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Core investing is the most conservative strategy, and might only include properties offering lower-risk and lower potential returns because they exist in well-populated or well-traveled locations. It includes the buying and holding of stable assets characterized by their high quality, low vacancies, and / or strong markets or relative location. These properties offer predictable cash flows and are commonly comprised of fully leased, multi-tenant structures.

Often, core investors favor yield over appreciation and will view real estate as a relatively safe place to invest capital. This investment approach can be seen as an alternative to bonds with the added benefit of being backed by a physical asset. Additionally, it offers a potential hedge against inflation.

The expected IRR is usually below 10%.


The core-plus investment strategy is similar to core. It seeks out assets that are still fundamentally sound and appealing, but offer an opportunity to add value to enhance returns.

Naturally, these investments have a higher degree of risk (like upcoming lease expirations) or value-add opportunities (such as mild renovation).



This is a medium-to-high-risk/medium-to-high-return strategy. These investments typically include properties that have significant execution risk to add the necessary value to drive enhanced returns like major renovation, repositioning, or lease-up to stabilization.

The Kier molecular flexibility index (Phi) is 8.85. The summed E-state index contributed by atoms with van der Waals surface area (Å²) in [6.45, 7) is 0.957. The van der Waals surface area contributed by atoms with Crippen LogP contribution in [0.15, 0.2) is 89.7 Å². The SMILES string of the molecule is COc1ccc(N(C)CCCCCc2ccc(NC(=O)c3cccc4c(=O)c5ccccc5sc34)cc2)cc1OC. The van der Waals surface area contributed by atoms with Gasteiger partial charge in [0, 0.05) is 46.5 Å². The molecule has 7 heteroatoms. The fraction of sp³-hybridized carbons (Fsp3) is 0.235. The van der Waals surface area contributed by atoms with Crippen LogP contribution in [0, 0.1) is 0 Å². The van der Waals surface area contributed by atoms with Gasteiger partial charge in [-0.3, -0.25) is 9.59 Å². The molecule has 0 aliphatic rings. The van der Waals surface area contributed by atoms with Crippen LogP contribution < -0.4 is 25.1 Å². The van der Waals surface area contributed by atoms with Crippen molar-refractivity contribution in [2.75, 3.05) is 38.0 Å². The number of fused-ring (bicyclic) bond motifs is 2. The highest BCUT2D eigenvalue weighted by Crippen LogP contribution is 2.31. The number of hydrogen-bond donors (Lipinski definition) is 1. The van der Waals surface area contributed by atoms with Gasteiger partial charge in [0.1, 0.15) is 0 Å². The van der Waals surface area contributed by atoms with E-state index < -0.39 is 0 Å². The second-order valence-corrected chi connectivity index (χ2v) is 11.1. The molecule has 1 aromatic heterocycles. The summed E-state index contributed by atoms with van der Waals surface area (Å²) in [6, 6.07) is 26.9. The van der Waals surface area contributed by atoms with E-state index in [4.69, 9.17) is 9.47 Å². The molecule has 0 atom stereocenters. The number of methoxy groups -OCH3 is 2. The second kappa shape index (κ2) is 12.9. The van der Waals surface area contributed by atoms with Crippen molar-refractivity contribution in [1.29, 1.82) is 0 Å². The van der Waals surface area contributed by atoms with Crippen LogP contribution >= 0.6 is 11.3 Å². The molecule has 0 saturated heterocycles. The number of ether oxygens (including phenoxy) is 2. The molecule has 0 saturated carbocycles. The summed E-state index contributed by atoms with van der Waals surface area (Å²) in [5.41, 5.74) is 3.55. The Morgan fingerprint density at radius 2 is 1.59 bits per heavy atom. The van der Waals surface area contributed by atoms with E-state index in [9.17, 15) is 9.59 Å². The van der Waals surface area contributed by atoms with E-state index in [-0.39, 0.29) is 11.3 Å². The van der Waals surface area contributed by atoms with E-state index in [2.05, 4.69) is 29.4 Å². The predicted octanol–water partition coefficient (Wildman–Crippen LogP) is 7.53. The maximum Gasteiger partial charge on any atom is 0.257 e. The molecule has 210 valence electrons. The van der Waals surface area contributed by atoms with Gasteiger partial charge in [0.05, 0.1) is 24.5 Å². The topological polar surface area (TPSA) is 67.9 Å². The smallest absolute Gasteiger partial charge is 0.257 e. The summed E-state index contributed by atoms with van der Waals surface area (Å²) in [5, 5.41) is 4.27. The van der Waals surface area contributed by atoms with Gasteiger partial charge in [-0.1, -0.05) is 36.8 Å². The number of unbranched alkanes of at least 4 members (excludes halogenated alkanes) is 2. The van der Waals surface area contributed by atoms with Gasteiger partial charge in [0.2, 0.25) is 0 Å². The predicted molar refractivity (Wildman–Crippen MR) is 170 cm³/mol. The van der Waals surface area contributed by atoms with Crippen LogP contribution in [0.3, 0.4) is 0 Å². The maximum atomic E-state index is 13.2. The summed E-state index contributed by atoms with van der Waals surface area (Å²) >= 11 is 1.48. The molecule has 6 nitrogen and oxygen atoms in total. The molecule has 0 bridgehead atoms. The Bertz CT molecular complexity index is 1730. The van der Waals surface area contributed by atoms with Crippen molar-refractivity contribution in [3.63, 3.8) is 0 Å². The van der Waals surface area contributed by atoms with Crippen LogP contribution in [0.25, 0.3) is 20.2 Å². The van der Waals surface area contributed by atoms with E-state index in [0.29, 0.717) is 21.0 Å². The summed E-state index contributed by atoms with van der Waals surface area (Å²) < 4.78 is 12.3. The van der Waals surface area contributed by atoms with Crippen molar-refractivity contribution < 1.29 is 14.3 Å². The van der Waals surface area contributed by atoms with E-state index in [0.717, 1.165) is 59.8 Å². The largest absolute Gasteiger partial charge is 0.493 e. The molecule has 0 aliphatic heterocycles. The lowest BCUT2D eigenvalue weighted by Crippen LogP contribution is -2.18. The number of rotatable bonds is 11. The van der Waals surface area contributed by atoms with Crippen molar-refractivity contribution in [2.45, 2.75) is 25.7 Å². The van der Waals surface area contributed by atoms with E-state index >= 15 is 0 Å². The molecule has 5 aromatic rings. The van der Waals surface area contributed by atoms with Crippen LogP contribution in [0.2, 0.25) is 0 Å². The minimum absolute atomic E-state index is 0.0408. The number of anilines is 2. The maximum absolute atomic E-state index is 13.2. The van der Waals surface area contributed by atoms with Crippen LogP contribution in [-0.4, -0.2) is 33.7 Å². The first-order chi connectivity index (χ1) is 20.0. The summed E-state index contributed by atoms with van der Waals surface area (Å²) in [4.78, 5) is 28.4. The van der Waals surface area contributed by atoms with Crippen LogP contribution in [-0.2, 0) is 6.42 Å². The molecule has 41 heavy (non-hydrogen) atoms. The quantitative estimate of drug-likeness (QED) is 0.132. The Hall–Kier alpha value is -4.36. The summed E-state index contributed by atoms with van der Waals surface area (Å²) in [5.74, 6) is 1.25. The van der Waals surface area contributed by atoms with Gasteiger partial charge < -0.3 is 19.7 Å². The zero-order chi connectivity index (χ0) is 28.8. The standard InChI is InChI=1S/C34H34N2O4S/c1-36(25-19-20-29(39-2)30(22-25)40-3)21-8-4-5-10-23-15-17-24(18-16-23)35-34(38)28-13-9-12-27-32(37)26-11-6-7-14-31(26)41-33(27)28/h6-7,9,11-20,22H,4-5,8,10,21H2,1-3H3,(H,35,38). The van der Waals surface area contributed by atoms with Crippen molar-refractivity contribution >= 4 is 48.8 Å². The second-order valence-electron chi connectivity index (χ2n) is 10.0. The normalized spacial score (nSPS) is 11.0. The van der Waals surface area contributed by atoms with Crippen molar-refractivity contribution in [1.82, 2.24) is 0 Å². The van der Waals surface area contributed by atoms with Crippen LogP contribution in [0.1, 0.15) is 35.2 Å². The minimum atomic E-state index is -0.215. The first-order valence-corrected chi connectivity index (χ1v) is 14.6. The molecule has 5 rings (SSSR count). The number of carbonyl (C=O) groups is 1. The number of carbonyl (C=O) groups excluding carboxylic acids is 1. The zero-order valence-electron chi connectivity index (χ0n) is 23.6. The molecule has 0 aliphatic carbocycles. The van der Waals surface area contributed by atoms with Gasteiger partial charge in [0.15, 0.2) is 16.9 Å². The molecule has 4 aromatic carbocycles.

It involves buying land or under leased or mispositioned property, improving it in some way, and selling it at an opportune time for gain.  In the value added strategy, much of the return will come from appreciation over yield. The strategy is based on the idea that you can add value initially to see greater returns upon disposition.


Leasing is often considered a critical part of a value-added strategy. Effective brokerage teams will be able to market effectively, attract strong tenants, and negotiate competitive deals to boost the value at time of disposition.


The expected return upon disposition of the asset usually is from 10% to 15%.



This is a high-risk/high-return strategy. Investors pursuing this strategy typically seek out properties that need a significant amount of work either because of renovation needs, high vacancy or relative strength of the market.


New development is often included in this category. Because so much work needs to go into adding value to the asset, it can yield the highest returns, but with the greatest level of risk.


Some opportunity funds also will invest in securitized or non-securitized public or private debt instruments, with the objective of privatizing, repackaging, restructuring and then selling off these interests. Investments are tactical, and may also include financial arbitrage strategies or strategies focused on unwinding or working out complex financial structures or large, improperly leveraged portfolios. Opportunistic strategies can employ leverage levels up to 60% or higher.


Typically, the asset is held for 3-7 years, with the goal of achieving a 15%+ IRR.

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